• Strike price: The price expressed in the quote currency at which the holder is entitled to sell the base currency to the writer
  • Contract size: The number of units of the base currency that the holder is entitled to sell to the writer
  • Expiration date
  • Style: European or American
  • Option price or premium to be paid in quote currency

To incorporate the Base/Quote price-quoting convention into our definitions, a call option gives the holder the right to buy so many units of the base currency from the writer at a strike price expressed in the quote currency.

A put option gives the holder the right to sell to the writer so many units of the base currency at a strike price expressed in the quote currency.

Key Terms: PUT OPTION

In the Money, At the Money or Out of the Money

At a given point in time, a call option is said to be “in the money” if the market price of the base currency is greater than the option’s strike price.

A call option is said to be “at the money” if the price of the base currency is equal to the option’s strike price.

A call is said to be “out of the money” if the option’s strike price is greater than the market price of the base currency.

Similarly, at a given point in time, a put option is said to be “in the money” if the market price of the base currency is less than the option’s strike price. A put option is said to be “at the money” if the price of the base currency is equal to the option’s strike price. A put is said to be “out of the money” if the option’s strike price is less than the market price of the base currency.

Key Terms: IN THE MONEY | AT THE MONEY | OUT OF THE MONEY

Intrinsic and Time Value

At any given point in time, an option’s intrinsic value is the value the option would have if it expired at that moment.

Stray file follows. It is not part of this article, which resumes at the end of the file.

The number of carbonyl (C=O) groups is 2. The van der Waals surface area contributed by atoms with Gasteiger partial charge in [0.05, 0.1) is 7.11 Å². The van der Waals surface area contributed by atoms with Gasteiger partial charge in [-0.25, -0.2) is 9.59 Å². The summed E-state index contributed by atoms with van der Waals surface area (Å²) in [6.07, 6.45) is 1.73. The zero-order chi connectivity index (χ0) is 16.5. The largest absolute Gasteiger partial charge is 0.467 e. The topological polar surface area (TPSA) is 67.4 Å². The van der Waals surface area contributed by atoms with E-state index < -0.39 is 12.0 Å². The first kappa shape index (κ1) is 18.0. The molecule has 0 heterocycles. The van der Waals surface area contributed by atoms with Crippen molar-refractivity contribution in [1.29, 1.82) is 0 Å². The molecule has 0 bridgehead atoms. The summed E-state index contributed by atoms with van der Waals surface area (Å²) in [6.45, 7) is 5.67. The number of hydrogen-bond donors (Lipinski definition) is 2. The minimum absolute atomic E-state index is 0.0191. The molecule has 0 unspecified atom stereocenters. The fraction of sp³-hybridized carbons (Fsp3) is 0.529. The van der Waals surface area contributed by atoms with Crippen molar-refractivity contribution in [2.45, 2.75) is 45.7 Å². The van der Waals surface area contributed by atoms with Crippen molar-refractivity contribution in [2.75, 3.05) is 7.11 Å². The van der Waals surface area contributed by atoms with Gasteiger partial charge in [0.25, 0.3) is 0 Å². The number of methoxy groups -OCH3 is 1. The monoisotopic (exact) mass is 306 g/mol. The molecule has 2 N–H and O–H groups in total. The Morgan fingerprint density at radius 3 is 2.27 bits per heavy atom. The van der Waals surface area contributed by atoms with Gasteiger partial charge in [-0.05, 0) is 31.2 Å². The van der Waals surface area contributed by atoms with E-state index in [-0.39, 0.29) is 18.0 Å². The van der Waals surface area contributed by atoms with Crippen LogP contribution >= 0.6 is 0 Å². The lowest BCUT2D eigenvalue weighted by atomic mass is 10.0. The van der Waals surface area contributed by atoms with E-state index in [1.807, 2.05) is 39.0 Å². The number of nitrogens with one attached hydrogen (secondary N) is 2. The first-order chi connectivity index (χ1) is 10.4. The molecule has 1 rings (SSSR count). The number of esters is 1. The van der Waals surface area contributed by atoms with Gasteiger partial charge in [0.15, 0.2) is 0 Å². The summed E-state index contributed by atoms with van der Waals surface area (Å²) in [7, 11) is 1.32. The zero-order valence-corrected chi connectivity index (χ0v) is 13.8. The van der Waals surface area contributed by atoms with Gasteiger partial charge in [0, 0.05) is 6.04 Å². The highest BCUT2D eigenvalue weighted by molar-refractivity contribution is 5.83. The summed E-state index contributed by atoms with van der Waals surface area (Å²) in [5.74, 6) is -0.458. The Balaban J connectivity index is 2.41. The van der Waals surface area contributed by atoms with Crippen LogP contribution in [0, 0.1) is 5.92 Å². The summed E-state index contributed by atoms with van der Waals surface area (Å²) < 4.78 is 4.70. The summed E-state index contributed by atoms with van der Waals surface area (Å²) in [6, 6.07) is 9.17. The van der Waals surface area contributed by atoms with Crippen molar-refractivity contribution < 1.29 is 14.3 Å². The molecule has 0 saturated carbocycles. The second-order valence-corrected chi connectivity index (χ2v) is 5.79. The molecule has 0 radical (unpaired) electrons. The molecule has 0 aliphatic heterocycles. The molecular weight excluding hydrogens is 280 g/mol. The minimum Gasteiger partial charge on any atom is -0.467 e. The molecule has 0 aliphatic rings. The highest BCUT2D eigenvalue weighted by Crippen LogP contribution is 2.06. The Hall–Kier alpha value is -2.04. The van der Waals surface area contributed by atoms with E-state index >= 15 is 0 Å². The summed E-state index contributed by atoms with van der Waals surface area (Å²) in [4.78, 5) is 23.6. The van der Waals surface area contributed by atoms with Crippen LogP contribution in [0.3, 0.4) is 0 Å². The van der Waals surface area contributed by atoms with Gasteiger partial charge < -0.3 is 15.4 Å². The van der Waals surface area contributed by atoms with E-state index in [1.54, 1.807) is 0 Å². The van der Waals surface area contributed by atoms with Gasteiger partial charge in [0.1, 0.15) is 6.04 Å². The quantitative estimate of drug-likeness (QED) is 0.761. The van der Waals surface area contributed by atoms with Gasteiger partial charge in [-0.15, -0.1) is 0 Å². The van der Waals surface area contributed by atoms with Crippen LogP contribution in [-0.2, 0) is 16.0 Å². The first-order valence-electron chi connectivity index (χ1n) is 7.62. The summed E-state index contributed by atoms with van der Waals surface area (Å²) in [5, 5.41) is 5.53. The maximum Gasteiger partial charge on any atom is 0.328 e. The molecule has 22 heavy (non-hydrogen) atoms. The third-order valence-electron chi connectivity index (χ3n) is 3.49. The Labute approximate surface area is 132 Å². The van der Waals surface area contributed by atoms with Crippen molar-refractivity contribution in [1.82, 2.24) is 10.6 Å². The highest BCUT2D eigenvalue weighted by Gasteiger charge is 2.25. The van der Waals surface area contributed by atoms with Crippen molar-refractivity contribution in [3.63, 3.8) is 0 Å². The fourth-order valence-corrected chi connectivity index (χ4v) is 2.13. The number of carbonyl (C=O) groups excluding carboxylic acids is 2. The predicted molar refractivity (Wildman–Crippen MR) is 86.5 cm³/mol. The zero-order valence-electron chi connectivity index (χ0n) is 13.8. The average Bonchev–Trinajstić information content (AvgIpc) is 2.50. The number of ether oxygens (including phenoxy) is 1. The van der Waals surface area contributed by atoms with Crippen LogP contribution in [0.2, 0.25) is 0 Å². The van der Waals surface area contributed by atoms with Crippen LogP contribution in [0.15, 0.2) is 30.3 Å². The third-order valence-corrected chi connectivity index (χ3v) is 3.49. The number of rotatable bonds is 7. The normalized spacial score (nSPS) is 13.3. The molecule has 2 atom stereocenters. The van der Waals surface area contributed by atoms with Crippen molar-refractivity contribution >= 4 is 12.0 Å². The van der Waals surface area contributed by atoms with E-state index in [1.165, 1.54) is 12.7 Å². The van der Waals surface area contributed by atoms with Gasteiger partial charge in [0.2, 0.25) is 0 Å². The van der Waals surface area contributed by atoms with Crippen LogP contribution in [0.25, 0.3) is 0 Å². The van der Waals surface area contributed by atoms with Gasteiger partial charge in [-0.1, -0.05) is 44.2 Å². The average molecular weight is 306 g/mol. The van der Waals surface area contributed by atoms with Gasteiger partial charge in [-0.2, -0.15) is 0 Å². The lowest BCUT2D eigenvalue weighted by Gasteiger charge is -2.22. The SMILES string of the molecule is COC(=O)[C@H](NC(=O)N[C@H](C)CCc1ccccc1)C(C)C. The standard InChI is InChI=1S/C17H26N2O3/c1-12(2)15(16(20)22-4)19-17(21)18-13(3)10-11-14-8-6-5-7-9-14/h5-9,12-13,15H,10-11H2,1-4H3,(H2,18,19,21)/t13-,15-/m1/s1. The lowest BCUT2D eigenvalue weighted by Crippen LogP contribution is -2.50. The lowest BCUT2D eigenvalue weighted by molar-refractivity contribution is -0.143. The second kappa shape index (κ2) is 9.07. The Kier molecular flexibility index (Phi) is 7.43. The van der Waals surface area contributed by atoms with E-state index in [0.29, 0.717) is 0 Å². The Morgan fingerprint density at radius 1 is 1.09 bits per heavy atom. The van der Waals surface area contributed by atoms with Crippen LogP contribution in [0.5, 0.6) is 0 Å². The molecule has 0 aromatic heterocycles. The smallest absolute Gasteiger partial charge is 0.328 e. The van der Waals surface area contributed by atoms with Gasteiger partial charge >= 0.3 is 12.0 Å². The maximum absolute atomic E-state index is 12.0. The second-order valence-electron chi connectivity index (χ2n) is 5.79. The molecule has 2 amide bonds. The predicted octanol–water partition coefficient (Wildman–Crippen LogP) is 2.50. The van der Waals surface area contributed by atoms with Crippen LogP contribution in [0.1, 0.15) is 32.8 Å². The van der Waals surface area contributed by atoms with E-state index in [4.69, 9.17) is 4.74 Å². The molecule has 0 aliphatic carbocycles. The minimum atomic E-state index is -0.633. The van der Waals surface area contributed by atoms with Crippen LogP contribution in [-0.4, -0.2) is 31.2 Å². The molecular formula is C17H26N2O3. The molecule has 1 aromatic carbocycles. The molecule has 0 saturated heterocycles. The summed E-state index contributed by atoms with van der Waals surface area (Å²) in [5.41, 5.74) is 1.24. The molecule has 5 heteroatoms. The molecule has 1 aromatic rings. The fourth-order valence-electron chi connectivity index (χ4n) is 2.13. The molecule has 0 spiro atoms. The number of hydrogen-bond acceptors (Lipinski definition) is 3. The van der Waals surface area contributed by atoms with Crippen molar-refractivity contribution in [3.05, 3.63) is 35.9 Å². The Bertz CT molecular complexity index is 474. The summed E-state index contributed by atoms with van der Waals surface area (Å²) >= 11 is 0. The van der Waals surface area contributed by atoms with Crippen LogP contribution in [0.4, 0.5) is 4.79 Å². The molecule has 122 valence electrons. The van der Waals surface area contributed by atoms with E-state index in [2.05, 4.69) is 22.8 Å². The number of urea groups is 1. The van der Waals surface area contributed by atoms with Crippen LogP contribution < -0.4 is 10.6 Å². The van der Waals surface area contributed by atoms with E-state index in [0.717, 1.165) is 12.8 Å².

Hence, if an option is in the money, it has a positive intrinsic value.

If an option is at the money or out of the money, then it has an intrinsic value of zero.

An option’s time value is the difference between its market price and its intrinsic value:

Time value = Market price – Intrinsic value

The more time until the expiration date (Days to Expiration is often seen as DTE), then presumably the more expensive the option. If you hold the right to buy something at 1, it would naturally cost more if you could hold onto that right for 1 year rather than 1 month.

The non-intrinsic value is also affected by volatility. If the market place is more volatile, then the chances of its moving up or down (becoming more intrinsic) is increased and thus costs more. Sometimes the Time Value of an option is referred to as Volatility Value even though their theoretical computation is often discussed separately. To most options holders, the two are indistinguishable, so referring to either is typically meaning the same – the non-intrinsic value.

Key Terms: INTRINSIC VALUE

Put and Call Payoffs and Cash Settlements

If, at the time a call expires, the Base/Quote spot price is above the option’s strike price, then the option has a positive payoff:

Call payoff = Spot price – Strike price

If, at the time a put expires, the Base/Quote spot price is below the option’s strike price, then the option has a positive payoff:

Put payoff = Strike price – Spot price

If an option expires with a positive payoff, then the holder may either exercise the option or accept a cash settlement.

If the holder exercises a call, he or she buys the underlying currency from the writer at the call’s strike price.

If the holder exercises a put, he or she sells the underlying currency to the writer at the put’s strike price.

If the option has a positive payoff and the option settles in cash, then the holder receives from the writer a cash settlement:

Cash settlement = Payoff x Contract size

Keep in mind that both the spot price and the strike price are expressed in the quote currency.

Cash settlement is in the quote currency and is then converted into the dealer’s deposit currency such as dollars, euros or yen.

Summary

  • FX Options Expire
  • European and American Style Options
  • Bid and Ask Prices
  • FX Call and Put Contract Specifications
  • In the Money, At the Money or Out of the Money
  • Intrinsic and Time Value
  • Payoffs and Cash Settlements

Next: Chapter Three